As Nina Rattner Gelbart puts it in the introduction to the 1990 edition of Conversations on the Plurality of Worlds:
“While much of Fontenelle sounds matter-of-fact to us—his talk of boundless universe, his speculation on intelligent and extragalactic life, his discussion of space travel—we have to remember that publishing his book three centuries ago was risky business. The ideas he was bandying about were bold, controversial, even forbidden. As they had been scarcely known to the average reader before he explained and disseminated them, these astonishing ideas suddenly became all the rage.”
Fontenelle himself seemed aware of the dangers and tried to pre-empt negative judgment from the religious quarters with a few choice words in his own preface to the book:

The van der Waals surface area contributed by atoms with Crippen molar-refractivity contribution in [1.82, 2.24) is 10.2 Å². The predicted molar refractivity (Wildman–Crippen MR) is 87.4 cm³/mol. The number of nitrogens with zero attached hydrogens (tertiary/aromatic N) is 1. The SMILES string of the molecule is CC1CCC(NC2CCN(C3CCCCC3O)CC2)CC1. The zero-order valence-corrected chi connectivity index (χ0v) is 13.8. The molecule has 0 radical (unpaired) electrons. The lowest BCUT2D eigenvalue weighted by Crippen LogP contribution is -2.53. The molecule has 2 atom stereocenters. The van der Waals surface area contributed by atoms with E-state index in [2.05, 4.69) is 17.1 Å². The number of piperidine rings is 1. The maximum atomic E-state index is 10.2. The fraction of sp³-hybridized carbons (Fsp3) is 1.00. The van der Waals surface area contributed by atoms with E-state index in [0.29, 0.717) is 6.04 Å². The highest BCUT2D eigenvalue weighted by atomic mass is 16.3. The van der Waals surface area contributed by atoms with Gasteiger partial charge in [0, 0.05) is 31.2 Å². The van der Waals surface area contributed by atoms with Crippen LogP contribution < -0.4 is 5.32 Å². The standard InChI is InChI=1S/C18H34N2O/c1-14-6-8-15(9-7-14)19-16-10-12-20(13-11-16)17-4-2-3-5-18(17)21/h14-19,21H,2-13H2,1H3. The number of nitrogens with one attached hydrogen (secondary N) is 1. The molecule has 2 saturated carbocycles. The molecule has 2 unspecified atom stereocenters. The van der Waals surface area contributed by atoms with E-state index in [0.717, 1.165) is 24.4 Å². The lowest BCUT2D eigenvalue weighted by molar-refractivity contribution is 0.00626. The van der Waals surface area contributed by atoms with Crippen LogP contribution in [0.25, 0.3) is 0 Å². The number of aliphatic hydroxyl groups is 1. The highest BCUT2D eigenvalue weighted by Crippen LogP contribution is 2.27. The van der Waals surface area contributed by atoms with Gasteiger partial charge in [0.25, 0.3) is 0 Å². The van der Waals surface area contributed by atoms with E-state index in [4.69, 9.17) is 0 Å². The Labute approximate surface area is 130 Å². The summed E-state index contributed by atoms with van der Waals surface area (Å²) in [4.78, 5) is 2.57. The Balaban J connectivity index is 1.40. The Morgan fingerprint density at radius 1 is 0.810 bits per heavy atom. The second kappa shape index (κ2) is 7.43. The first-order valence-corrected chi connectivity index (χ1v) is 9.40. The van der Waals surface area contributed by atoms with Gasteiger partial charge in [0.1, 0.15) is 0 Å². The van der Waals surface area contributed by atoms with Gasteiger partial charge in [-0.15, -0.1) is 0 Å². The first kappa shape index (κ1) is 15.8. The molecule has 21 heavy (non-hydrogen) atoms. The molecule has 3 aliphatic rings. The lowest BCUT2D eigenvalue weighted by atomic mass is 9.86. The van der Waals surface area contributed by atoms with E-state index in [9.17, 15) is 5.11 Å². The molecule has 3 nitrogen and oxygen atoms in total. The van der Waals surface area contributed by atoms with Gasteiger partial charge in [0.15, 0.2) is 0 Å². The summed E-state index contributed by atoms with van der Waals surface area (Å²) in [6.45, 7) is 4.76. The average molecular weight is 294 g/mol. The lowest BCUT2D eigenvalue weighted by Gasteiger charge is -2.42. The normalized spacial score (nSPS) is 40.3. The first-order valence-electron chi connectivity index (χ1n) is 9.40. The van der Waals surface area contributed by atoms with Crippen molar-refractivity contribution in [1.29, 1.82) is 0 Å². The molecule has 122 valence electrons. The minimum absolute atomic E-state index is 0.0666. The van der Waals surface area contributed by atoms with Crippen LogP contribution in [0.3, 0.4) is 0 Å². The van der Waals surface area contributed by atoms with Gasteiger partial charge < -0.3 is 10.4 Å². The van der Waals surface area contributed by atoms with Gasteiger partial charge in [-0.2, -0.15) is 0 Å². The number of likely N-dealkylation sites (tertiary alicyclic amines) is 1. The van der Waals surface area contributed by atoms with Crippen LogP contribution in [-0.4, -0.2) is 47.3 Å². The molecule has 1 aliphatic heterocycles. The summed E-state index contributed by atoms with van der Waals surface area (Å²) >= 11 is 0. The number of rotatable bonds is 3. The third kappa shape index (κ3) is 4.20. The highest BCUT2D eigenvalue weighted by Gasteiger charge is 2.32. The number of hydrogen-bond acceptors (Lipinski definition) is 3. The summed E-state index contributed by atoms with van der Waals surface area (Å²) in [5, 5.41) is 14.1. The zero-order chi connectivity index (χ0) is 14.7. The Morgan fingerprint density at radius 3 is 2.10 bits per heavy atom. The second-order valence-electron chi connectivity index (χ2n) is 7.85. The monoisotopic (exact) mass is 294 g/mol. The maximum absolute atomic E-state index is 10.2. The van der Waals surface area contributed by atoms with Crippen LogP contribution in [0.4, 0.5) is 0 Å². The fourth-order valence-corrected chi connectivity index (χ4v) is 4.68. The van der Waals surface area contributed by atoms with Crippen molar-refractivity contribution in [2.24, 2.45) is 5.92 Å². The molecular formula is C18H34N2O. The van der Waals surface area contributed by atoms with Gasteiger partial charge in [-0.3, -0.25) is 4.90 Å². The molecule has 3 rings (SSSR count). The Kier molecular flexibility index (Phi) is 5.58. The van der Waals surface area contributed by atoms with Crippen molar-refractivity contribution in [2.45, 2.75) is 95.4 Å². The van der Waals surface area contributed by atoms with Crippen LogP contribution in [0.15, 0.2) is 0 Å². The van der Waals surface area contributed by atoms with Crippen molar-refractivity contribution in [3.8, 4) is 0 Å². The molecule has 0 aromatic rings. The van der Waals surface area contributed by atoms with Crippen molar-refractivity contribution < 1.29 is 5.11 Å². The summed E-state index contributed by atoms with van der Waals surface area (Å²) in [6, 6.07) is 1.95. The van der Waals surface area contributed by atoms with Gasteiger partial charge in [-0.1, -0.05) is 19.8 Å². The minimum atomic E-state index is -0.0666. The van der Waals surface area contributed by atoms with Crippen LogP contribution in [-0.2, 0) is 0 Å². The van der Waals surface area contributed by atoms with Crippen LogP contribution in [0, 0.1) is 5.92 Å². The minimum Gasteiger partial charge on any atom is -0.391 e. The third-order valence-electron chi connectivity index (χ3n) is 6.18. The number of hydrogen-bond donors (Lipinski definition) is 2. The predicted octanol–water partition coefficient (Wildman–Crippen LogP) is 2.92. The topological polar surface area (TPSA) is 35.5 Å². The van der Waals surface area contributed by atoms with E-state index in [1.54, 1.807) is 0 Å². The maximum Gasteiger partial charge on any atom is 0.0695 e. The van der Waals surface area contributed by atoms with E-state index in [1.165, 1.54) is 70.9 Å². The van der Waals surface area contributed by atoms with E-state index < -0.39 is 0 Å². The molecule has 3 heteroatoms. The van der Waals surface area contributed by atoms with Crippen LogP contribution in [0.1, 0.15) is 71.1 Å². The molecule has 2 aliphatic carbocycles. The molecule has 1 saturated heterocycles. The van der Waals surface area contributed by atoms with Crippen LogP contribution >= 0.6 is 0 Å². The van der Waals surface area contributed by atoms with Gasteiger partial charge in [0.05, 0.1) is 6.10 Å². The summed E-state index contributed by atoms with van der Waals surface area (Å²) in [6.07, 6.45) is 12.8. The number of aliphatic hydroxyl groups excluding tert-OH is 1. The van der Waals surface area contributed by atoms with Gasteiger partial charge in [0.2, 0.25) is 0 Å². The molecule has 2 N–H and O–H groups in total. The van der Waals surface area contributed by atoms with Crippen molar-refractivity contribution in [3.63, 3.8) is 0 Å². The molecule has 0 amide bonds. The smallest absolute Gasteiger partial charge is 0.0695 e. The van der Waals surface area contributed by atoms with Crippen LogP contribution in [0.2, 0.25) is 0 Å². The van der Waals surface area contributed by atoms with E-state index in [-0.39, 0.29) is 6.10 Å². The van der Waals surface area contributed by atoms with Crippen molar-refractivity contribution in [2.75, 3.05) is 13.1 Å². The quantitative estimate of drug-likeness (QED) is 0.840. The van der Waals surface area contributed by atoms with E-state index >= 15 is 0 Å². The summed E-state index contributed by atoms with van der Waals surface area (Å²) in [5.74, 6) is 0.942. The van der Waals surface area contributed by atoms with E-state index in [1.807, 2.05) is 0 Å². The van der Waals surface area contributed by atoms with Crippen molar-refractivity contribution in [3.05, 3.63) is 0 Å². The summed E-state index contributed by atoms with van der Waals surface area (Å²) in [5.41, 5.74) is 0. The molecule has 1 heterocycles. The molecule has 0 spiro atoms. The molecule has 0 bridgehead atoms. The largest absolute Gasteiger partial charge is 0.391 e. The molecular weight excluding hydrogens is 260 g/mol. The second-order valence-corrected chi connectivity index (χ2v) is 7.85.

“It only remains for me to speak to the one group of people, who will perhaps be the most difficult to satisfy; Not that I haven’t given them very good arguments, but rather that they may, if they wish, refuse any good arguments. These are the scrupulous people who think there is a danger in respect to religion in placing inhabitants elsewhere than on Earth. I respect even the most excessive sensibilities people have on the matter of Religion, and I would have respected Religion to the point of wishing not to offend it in a public work, even if it were contrary to my own opinion. But what may be surprising to you is that Religion simply has nothing to do with this system, in which an infinity of worlds with inhabitants exist. It’s only necessary to sort out a little error of imagination.